Practicals Make Perfect

The physical environment provides continuous and usually unambiguous feedback to the learner who is trying to learn physical operations, but does not respond to the learning attempts for cognitive operations.

Engelmann, Siegfried; Carnine, Douglas. Theory of Instruction: Principles and Applications (Kindle Locations 1319-1320). NIFDI Press. Kindle Edition.

Into The Dustbin Of Pedagogy?

Helen Rogerson asks: “Should we bin [science] practicals?” and then answers emphatically: “No. We should get better at them.”

I wholeheartedly concur with her last statement, but must confess that I find it hard to articulate why I feel practical science is such a vital component of science education.

The research base in favour of practical science is not as clear cut as one would wish, as Helen points out in her blog.

New-kid-on-the-blog Adam Boxer has even written a series of blog posts with the provocative title “Teaching Practical Skills: Are We Wasting Our Time?“. He writes:

[T]his then raises the question of “what about the kids who are never going to see a pipette dropper again once they’ve left school?” I don’t have a great answer to that. Even though all knowledge is valuable, it comes with an opportunity cost. The time I spend inculcating knowledge of pipette droppers is time I am not spending consolidating knowledge of the conservation of matter or evolution or any other “Big Idea.” [ . . . ] But if you’ve thought about those things, and you and your department conclude that we do need to teach students how to use a balance or clamp stand or Bunsen burner, then there is no other way to do it – bring out the practical! Not because anyone told you to, but because it is the right thing for your students.

Broadly positive, yes. But am I alone in wishing for a firmer foundation on which to base the plaintive mewling of every single science department in the country, as they argue for a major (or growing) share of ever-shrinking resources?


The Wrong Rabbit Hole

Image result for rabbit hole

I think a more substantive case can indeed be made, but it may depend on the recognition that we, as a community of science teachers and education professionals, have gone down the wrong rabbit hole.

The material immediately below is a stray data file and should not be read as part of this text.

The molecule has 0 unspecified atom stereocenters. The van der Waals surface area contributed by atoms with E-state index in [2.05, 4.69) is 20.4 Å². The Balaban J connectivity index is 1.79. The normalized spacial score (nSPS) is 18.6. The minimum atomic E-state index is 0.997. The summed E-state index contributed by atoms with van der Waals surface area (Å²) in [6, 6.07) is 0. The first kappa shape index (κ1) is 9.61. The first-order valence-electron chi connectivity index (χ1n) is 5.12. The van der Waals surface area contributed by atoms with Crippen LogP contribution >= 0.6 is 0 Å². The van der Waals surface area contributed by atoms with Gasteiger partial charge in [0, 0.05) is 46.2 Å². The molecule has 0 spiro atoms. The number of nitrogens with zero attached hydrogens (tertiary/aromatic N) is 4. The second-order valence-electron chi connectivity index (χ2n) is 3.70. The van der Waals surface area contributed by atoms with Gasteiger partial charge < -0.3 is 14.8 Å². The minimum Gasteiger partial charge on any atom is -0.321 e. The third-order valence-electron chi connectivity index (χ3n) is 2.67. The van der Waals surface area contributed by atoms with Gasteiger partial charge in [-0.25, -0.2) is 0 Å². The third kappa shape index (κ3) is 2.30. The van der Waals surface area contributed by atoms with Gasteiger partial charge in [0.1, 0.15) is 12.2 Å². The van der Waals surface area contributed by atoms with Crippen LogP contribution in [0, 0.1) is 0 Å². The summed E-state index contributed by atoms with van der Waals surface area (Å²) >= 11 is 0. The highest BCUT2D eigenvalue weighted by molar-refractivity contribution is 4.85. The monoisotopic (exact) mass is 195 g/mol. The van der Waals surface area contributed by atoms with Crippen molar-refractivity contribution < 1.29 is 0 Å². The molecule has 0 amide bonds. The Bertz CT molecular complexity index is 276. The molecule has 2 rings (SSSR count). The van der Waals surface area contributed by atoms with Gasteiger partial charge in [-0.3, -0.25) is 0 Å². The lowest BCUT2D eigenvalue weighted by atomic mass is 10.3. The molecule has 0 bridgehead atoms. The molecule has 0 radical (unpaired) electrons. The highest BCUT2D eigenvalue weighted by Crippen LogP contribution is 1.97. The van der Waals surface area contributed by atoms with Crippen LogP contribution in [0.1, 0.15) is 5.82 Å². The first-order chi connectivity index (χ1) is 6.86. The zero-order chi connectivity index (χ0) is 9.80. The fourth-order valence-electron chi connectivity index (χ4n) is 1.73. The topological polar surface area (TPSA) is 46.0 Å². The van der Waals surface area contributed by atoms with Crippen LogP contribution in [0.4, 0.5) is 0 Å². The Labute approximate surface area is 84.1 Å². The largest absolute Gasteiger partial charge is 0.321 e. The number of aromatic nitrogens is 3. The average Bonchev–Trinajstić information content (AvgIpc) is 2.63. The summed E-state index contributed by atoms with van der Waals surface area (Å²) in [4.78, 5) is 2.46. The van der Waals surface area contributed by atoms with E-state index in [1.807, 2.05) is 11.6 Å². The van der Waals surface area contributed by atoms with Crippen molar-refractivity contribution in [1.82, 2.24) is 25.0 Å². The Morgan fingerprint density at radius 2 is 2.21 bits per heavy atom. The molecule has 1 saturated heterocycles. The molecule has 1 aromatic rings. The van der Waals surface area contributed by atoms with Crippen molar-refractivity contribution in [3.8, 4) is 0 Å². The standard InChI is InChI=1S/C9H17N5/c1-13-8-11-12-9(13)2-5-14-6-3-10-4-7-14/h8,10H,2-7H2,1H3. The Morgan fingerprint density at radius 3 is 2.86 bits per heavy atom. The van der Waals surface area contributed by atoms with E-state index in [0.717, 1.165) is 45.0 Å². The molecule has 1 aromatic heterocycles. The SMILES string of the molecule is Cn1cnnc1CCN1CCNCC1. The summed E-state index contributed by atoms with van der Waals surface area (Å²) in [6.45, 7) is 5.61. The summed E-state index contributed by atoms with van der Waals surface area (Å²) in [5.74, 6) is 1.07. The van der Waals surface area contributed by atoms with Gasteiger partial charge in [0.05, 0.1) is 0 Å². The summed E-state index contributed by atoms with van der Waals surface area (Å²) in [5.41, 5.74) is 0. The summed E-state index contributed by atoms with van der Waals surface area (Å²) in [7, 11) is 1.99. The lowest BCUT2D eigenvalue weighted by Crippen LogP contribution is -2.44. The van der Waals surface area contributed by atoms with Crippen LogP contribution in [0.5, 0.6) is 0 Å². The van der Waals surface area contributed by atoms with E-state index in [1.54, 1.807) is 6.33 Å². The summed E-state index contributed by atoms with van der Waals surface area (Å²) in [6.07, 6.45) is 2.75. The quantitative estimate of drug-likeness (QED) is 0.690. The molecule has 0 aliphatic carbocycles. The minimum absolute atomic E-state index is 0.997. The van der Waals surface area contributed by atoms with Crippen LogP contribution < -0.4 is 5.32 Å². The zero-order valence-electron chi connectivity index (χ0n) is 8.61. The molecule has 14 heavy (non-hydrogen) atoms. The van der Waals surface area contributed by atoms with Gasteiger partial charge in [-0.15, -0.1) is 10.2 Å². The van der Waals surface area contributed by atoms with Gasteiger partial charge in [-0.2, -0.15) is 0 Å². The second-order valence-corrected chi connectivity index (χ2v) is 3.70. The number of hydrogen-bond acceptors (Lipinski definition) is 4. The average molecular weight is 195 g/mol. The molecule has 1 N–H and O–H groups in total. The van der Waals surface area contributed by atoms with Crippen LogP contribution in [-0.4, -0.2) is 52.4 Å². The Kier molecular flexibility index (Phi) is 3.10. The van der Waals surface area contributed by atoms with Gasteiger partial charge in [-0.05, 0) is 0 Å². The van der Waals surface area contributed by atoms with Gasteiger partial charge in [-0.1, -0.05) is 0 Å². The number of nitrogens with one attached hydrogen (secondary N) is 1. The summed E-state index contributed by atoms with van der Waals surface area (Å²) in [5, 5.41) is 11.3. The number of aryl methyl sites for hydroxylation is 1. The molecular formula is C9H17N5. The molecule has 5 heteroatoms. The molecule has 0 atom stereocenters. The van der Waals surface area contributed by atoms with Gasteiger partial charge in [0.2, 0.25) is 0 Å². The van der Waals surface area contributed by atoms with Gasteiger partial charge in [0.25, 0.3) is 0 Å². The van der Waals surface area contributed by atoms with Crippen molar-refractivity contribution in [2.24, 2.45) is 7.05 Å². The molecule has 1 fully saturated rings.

By that, I think that we have all drunk too deep of the “formal investigation” well, especially at KS3 and earlier. All too often, the hands-on practical aspect plays second- or even third- or fourth-fiddle to the abstract formalism of manipulating variables and the vacuous “evaluation” of data sets too small for sound statistical processing.


So, Which Is The Right Rabbit Hole?

The key to doing science practicals “better” is, I think, to see them as opportunities for students to get clear and unambiguous feedback about cognitive operations from the physical environment.

To build adequate communications, we design operations or routines that do what the physical operations do. The test of a routine’s adequacy is this: Can any observed outcome be totally explained in terms of the overt behaviours the learner produces? If the answer is “Yes,” the cognitive routine is designed so that adequate feedback is possible. To design the routine in this way, however, we must convert thinking into doing.

Engelmann, Siegfried; Carnine, Douglas. Theory of Instruction: Principles and Applications (Kindle Locations 1349-1352). NIFDI Press. Kindle Edition.


Angle of Incidence = Angle of Reflection: Take One

It’s a deceptively simple piece of science knowledge, isn’t it? Surely it’s more or less self-evident to most people…

How would you teach this? Many teachers (including me) would default to the following sequence as if on autopilot:

  1. Challenge students to identify the angle of incidence as the independent variable and the angle of reflection as the dependent variable.
  2. Explain what the “normal line” is and how all angles must be measured with reference to it.
  3. Get out the rayboxes and protractors. Students carry out the practical and record their results in a table.
  4. Students draw a graph of their results.
  5. All agree that the straight line graph produced provides definitive evidence that the angle of reflection always equals the angle of incidence, within the limits of experimental error.


I’m sure that practising science teachers will agree that Stage 5 is hopelessly optimistic at both KS3 and KS4 (and even at KS5, I’m sorry to say!). There will be groups who (a) cannot read a protractor; (b) have used the normal line as a reference for measuring one angle but the surface of the mirror as a reference for the other; and (c) every possible variation of the above.

The point, however, is that this procedure has not allowed clear and unambiguous feedback on a cognitive operation ( i = r) from the physical environment. In fact, in our attempt to be rigorous using the “formal-investigation-paradigm” we have diluted the feedback from the physical environment. I think that some of our current practice dilutes real-world feedback down to homeopathic levels.

Sadly, I believe that some students will be more rather than less confused after carrying out this practical.


Angle of Incidence = Angle of Reflection: Take Two

How might Engelmann handle this?

He suggests placing a small mirror on the wall and drawing a chalk circle on the ground as shown:


Theory of Instruction (Kindle Location 8686)

Initially, the mirror is covered. The challenge is to figure out where to stand in order to see the reflection of an object.


Note that the verification comes after the learner has carried out the steps. This point is important. The verification is a contingency, so that the verification functions in the same way that a successful outcome functions when the learner is engaged in a physical operation, such as throwing a ball at a target. Unless the routine places emphasis on the steps that lead to the verification, the routine will be weak. [ . . . ]